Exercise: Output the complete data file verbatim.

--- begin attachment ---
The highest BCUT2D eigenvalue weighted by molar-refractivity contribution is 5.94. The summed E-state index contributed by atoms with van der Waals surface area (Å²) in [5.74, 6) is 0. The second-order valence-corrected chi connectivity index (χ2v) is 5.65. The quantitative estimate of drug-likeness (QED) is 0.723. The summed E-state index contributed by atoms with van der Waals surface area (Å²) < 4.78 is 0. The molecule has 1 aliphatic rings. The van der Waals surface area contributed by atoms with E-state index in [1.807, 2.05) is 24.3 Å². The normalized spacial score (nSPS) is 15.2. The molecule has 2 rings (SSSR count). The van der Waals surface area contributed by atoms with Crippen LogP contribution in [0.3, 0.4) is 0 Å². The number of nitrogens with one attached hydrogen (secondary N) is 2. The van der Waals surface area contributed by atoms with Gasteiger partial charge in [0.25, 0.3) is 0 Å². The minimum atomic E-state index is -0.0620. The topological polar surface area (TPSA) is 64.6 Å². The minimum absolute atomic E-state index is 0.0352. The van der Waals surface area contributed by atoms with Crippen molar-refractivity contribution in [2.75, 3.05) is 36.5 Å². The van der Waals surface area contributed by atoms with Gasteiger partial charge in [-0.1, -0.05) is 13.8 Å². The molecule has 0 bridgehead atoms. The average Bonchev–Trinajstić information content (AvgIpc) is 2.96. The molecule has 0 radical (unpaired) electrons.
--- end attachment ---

The highest BCUT2D eigenvalue weighted by molar-refractivity contribution is 5.94. The summed E-state index contributed by atoms with van der Waals surface area (Å²) in [5.74, 6) is 0. The second-order valence-corrected chi connectivity index (χ2v) is 5.65. The quantitative estimate of drug-likeness (QED) is 0.723. The summed E-state index contributed by atoms with van der Waals surface area (Å²) < 4.78 is 0. The molecule has 1 aliphatic rings. The van der Waals surface area contributed by atoms with E-state index in [1.807, 2.05) is 24.3 Å². The normalized spacial score (nSPS) is 15.2. The molecule has 2 rings (SSSR count). The van der Waals surface area contributed by atoms with Crippen LogP contribution in [0.3, 0.4) is 0 Å². The number of nitrogens with one attached hydrogen (secondary N) is 2. The van der Waals surface area contributed by atoms with Gasteiger partial charge in [0.25, 0.3) is 0 Å². The minimum atomic E-state index is -0.0620. The topological polar surface area (TPSA) is 64.6 Å². The minimum absolute atomic E-state index is 0.0352. The van der Waals surface area contributed by atoms with Crippen molar-refractivity contribution in [2.75, 3.05) is 36.5 Å². The van der Waals surface area contributed by atoms with Gasteiger partial charge in [-0.1, -0.05) is 13.8 Å². The molecule has 0 bridgehead atoms. The average Bonchev–Trinajstić information content (AvgIpc) is 2.96. The molecule has 0 radical (unpaired) electrons.